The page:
Sea Kayak Symposiums of the Past

Whilst continue to look through my old slide collection I came across a number of photographs, which help to illustrate what informative and entertaining events the Jersey Sea Kayak Symposiums have been over the years.  In addition they have attracted a number of paddlers who are well known throughout the sea kayaking world.
The next Jersey Sea Kayak Symposium will be held in May 2019, it should have been May 2018 but the organisers of the Scottish Symposium asked if they could use the slot and we readily agreed.

Symposium
1992 was the year of the first Symposium, attracting about 60 participants. Unusual sessions include this one being run by Dave Collins, who became better know through his work with UK Athletics. Also in the picture are Kevin Danforth, at the time editor of Canoe Focus and Martin Melling who was Secretary of the BCU Sea Touring Committe at the time (I think).
Symposium
The social side has always been important, the 1992 BBQ. The person in the blue sweatshirt is my dad (Ray Mansell) who was Chairman of the Jersey Canoe Club at the time. This picture was taken outside the Club cottage at Egypt on the north coast of the Island
Symposium
In 1994 we were fortunate enough to have French paddler Didier Plouhinec talking about Greenland paddling. At the time it hadn’t really been seen that frequently in the UK.
Symposium
Based at the Canoe Club premises launching was sometimes a problem when the wind was in the east. Monday in 1994 was borderline, for some people, particularly if you had a composite kayak.
Symposium
The weather had been kinder earlier in the weekend. Derek Hairon is running a towing session, off the same slip. Peter Midwood is one of the paddlers observing.
Symposium
Rolling sessions have always been popular, they remain so to this day. This is rolling 1994 style with Graham Wardle.
Symposium
By 1996 we had a swimming pool for the Greenland session but still didn’t have enough kayaks and paddles to go around. Gordon Brown is demonstrating the techniques whilst world authority, John Heath gave a running commentary. We were really fortunate to have two such icons of the sea kayaking world.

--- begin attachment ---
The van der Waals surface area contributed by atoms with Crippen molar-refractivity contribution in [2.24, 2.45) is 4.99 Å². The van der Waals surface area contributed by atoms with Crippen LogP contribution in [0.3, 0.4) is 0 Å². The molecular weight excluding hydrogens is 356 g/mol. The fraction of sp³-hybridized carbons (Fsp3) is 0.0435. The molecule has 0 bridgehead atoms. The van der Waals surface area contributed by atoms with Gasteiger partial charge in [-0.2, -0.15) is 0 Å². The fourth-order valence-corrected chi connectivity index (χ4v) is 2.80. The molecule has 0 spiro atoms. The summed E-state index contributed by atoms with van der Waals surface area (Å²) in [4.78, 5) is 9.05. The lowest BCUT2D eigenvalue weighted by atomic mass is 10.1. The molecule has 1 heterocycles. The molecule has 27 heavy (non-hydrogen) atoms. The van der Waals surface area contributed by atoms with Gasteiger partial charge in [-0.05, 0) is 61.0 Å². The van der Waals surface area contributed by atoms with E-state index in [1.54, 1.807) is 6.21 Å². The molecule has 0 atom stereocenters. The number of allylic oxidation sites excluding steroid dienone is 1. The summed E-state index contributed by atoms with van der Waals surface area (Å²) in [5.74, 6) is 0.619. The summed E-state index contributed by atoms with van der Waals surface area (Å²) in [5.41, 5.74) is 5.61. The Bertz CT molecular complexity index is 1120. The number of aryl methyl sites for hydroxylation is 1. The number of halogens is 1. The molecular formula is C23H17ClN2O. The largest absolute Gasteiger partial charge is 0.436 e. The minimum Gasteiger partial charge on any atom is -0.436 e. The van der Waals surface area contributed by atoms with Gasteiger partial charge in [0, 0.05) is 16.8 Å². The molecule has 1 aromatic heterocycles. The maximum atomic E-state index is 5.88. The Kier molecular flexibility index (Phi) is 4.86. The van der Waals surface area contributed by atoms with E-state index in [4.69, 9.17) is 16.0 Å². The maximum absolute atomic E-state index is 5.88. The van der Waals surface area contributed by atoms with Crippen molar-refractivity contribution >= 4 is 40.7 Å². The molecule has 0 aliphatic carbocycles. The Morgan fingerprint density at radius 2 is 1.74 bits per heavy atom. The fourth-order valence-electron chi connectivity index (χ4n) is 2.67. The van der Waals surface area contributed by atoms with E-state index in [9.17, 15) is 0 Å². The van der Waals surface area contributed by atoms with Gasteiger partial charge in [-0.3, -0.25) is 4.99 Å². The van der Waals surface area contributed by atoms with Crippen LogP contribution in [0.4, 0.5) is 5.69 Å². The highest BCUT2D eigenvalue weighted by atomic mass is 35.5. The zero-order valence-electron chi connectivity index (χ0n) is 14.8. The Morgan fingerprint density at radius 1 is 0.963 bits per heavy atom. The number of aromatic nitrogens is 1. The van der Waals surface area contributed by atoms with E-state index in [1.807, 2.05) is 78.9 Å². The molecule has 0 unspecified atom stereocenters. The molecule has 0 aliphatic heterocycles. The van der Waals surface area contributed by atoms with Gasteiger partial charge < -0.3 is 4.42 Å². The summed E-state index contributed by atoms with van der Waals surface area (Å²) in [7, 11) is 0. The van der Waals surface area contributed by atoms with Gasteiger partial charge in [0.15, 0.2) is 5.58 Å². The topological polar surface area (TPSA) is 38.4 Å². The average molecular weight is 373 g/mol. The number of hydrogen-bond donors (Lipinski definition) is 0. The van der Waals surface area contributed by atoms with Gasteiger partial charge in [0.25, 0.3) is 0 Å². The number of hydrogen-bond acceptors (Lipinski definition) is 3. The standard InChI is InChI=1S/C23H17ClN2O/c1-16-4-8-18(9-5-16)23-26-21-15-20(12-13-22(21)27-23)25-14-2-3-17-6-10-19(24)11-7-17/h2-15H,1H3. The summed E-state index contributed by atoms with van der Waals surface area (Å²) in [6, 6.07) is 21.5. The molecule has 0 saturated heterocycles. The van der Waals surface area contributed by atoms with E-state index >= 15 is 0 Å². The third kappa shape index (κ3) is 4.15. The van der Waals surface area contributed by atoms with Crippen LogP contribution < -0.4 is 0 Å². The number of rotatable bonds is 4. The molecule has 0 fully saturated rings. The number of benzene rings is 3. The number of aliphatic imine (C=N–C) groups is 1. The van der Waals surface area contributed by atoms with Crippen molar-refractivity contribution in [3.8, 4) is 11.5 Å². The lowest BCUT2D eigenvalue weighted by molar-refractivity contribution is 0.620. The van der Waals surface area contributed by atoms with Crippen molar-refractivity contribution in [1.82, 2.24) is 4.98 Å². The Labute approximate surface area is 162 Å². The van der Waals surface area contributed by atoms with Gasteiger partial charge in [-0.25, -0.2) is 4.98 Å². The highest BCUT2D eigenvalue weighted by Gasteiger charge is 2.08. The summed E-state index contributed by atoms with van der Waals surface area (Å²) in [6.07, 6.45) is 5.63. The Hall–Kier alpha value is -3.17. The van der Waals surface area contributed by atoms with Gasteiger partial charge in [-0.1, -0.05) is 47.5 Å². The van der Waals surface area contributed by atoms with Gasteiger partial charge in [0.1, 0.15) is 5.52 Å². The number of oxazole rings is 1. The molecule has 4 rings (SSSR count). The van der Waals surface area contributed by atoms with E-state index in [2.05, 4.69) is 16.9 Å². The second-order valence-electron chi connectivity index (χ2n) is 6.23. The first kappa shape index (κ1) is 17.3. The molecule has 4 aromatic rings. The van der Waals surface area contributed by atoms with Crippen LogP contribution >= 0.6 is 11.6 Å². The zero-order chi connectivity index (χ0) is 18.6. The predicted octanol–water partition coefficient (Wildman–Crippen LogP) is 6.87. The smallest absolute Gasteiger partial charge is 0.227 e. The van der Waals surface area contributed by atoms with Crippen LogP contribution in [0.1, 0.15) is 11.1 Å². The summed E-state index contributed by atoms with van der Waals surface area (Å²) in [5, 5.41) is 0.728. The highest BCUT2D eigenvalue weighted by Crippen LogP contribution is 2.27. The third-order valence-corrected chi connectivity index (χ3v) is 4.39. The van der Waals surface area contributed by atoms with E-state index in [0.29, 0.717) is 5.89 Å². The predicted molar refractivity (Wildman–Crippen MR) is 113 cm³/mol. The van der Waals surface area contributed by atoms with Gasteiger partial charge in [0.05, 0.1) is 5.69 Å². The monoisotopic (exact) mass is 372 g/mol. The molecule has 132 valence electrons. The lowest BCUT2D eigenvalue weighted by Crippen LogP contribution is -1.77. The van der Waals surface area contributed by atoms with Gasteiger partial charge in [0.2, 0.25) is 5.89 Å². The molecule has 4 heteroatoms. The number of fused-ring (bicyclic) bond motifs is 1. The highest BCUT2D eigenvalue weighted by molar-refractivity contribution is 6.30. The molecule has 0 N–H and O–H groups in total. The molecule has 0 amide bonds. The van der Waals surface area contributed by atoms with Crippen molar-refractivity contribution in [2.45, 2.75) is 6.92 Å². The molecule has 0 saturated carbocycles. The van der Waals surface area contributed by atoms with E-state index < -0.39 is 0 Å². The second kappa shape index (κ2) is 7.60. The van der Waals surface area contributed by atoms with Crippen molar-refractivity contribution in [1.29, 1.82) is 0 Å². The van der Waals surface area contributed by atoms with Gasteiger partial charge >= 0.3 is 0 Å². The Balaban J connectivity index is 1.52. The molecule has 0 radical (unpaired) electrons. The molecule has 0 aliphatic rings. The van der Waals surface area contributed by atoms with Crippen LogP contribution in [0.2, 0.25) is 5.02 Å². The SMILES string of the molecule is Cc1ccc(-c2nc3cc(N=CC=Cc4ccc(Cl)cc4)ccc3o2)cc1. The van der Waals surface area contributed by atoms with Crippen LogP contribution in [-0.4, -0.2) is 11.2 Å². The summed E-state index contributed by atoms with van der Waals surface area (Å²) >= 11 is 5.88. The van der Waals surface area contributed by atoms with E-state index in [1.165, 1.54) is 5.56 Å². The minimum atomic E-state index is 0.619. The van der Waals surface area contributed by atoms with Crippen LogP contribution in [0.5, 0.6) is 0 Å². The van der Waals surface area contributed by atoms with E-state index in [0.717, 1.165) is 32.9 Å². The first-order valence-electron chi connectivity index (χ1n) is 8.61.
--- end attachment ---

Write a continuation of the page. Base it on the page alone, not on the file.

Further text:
Symposium
Gordon setting up for another roll.
Symposium
1996 was the third Symposium and Derek Hutchinson had been to all three. His on water sessions were always popular but it was his talks which were the most memorable. Anybody who heard his North Sea Crossing talk will never forget it.
Symposium
Graham Wardle and Donald Thompson clearly discussing the finer points of a particular stroke, outside the clubhouse of Jersey Canoe Club.
Symposium
Cliff jumping has always been a popular Jersey sport. Here is Barry Howell jumping off the Paternosters. Derek Hutchinson is the paddler.
Symposium
1996 was the year that we finished the event with a sea kayak slalom. Possibly the only slalom ever held when every entrant was in a Skerry.
Symposium
Pete Scott ran a sea anchor session, the first time it appeared on the programme in Jersey.
Symposium

Howard Jeffs discussing paddling with Terry Harlow from the United States.
Symposium
The 4th Symposium was 1998 and were fortunate to have Bill Oddie as our personal guide on the sea birds paddle. I paddled him around in a double Spud which proved to be ideal for the task.
Symposium
Gordon Brown was back, in 1998, and here he is working on a small wooden kayak which had been designed by Duncan Winning. It was completed over the period of the Symposium. In following events Duncan stuck to making Greenland paddles as they take less time.
Symposium
The event has always attracted coaches who have been able to offer something different. Mike McClure from Northern Ireland has been a popular and regular contributor.
Symposium
As well as visiting coaches local paddlers have also worked on many sessions. Nick Queree is running a navigation session in 2002.
Symposium
Chris Jones is running a rolling session in 2006, as popular then as it was 12 years earlier.
Symposium